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It's a freezing morning! In fact, the lowest temperature goes below the freezing point. It's such a time of year. Though the snow is not around yet, the air is that of winter.

In Hokkaido dialect, we describe this freezing coldness as "shibareru." I remember an American guy once said jokingly, "'Shibareru' is somewhat similar to the English word 'shivery' both in meaning and pronunciation!" Ah, kind of....

Speaking of Hokkaido dialect, we say "nageru" when we dispose of something. Nageru in Japanese means "to throw," so it's just like the expression "to throw something away" in English. In standard Japanese, we say "suteru" for this kind of action. In Nagoya, which is my wife's hometown, they say "hokaru." When I was first told this way, I didn't know what to do. "Hokaru? What??"

There are many regional dialects or accents in Japanese. I think people in Hokkaido have come to use the local dialect less and less. Dialect intensity varies greatly depending on the person here. I myself don't speak in Hokkaido dialect very much. Probably the most powerful dialect in Japan is Kansai-ben - Kansai dialect spoken by the people in the western part of Honshu such as Osaka and Kyoto!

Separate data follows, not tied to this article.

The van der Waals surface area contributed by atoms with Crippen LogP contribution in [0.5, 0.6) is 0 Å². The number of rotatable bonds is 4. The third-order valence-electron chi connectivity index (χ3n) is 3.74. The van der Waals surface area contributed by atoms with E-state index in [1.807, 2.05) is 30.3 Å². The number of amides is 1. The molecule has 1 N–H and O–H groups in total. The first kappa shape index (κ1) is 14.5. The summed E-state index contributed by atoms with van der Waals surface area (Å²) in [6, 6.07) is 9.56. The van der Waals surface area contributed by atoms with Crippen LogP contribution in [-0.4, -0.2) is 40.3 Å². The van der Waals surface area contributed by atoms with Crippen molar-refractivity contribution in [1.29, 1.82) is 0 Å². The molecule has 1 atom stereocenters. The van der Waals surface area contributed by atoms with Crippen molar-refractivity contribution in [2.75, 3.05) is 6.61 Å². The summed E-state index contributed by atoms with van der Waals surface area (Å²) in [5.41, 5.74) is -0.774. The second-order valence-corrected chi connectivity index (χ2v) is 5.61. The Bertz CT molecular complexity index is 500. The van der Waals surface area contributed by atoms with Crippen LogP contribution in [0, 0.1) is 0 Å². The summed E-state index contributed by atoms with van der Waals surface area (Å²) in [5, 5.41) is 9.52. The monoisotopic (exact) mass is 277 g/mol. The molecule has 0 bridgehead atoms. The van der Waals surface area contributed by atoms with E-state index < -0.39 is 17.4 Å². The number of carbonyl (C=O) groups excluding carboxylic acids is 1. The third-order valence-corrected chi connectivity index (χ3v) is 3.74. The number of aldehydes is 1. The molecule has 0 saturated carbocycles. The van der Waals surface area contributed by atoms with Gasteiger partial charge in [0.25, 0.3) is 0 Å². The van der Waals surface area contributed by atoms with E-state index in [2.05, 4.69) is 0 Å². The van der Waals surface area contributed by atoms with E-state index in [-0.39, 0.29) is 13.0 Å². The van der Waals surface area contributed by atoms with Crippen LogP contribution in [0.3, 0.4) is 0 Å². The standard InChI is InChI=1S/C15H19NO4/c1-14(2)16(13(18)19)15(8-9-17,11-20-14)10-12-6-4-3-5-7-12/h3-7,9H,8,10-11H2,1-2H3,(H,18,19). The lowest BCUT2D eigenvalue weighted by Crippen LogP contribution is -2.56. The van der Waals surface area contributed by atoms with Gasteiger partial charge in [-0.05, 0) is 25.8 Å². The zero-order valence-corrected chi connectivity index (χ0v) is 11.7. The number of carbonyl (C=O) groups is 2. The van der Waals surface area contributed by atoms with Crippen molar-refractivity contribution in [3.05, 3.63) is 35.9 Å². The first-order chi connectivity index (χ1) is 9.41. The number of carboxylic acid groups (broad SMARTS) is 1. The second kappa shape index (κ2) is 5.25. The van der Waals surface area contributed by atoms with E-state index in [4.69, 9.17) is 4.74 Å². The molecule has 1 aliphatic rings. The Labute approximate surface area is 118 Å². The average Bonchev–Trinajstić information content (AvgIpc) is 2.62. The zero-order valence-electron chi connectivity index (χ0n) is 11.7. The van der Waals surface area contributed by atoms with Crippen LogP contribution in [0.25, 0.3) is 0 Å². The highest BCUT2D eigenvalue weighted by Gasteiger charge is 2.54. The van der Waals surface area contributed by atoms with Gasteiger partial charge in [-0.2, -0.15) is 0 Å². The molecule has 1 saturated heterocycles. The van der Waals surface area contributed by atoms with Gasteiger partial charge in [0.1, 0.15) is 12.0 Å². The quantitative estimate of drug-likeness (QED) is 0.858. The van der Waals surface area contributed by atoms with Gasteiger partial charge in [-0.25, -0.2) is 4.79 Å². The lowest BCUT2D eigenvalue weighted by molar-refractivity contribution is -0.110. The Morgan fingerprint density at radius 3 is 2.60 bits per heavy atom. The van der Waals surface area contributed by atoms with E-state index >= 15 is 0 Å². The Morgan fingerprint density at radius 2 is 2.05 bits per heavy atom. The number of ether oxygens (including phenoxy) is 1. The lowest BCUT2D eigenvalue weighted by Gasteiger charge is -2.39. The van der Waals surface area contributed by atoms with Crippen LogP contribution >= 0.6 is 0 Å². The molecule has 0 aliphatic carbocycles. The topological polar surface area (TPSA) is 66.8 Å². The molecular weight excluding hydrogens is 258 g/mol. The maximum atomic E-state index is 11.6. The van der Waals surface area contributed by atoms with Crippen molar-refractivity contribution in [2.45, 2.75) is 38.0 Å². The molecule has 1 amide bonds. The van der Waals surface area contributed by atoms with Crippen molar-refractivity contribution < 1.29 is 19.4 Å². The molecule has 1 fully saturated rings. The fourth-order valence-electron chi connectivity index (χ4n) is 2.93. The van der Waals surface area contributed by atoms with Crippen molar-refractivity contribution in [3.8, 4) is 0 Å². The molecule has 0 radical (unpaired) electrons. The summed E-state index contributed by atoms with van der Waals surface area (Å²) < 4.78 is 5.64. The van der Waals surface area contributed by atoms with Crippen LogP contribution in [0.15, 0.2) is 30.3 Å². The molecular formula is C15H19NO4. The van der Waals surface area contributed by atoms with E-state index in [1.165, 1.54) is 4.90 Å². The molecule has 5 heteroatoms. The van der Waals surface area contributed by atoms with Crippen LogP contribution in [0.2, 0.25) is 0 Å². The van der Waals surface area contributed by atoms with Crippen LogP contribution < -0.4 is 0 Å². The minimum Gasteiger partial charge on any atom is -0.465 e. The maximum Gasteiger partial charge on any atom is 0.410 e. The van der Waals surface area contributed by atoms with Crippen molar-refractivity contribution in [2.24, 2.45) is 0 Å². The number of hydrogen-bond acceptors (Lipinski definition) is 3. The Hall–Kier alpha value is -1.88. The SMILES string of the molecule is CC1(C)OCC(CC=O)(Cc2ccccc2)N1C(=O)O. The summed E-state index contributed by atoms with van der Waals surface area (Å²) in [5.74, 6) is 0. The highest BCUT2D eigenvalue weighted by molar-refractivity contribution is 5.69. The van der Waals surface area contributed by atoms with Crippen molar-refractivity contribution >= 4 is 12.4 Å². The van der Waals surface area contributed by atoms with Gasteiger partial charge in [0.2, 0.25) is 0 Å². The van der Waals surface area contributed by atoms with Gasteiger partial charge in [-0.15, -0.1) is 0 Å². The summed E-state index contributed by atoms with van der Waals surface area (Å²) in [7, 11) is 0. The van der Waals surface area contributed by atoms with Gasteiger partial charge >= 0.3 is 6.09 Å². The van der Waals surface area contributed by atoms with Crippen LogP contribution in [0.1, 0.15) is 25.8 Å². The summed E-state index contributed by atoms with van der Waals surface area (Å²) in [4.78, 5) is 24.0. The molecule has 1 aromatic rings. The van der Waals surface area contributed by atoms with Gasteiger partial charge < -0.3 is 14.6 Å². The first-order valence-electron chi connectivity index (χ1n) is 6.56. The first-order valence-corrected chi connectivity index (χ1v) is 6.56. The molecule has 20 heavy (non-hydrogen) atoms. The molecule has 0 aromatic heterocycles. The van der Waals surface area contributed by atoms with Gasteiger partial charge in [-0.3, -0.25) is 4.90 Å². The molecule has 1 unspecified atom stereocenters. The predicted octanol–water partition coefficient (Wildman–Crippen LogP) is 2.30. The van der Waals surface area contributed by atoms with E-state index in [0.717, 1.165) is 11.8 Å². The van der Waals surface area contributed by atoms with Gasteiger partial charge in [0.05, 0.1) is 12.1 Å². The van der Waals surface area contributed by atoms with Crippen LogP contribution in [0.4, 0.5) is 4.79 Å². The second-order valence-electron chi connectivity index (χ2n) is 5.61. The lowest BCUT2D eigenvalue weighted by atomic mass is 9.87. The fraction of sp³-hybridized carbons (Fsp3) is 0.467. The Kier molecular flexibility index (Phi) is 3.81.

Nagoyan(can we call them like this?) say "hokaru," not "hokasu"? Oh, I didn't know that. When I was in my hometown, I thought there was a big difference between Nagoya-ben and Kansai-ben, but now that I live far from there, I even feel nostalgic when I hear Nagoya accents.

Nagoyan - I didn't know this wording, but yeah it sounds reasonable. Hearing Nagoya-ben, I think it explains well that Nagoya is really situated in the center of Japan. Nagoya-ben has the flavors of both west and east. And as you say, it is a little more like kansai-ben.

Oh, and in Nagoya, they say "Hokatte" for "Throw it away". In Kansaiben, it's "Hokashite"?

My wife also "nageru," at Sendai. When I dump at her, she shouted, throw it into the dusbin!

Another one is "izui." Seems quite a convenient word. Anyone has the same word? Something uneasy.


Yes, "Throw it away" is "hokashite."


We don't use "izui."

Ken Loo, Hokkaido people do say "izui", though I don't use it. Your wife is from Tohoku, isn't she?


I want to study Japanese at university and concentrate on Japanese dialects. In particular the Kansai-ben. I don't know why but it attracts me! I also like the Nagoya-ben.

Toni, The Netherlands

Hi, Toni. Thanks for the comment. Hope you'll do well in studying the dialects. :)

Another interesting facet of the Nagoyan dialect is the use of "mieru" (literaly "can see")used instead of the standard Japanese "irassharu" (polite (keigo) form of the verb to be,or is)e.g. Tanaka san omie desuka? Tanaka san wa miemasuka?
(Is Tanaka there?).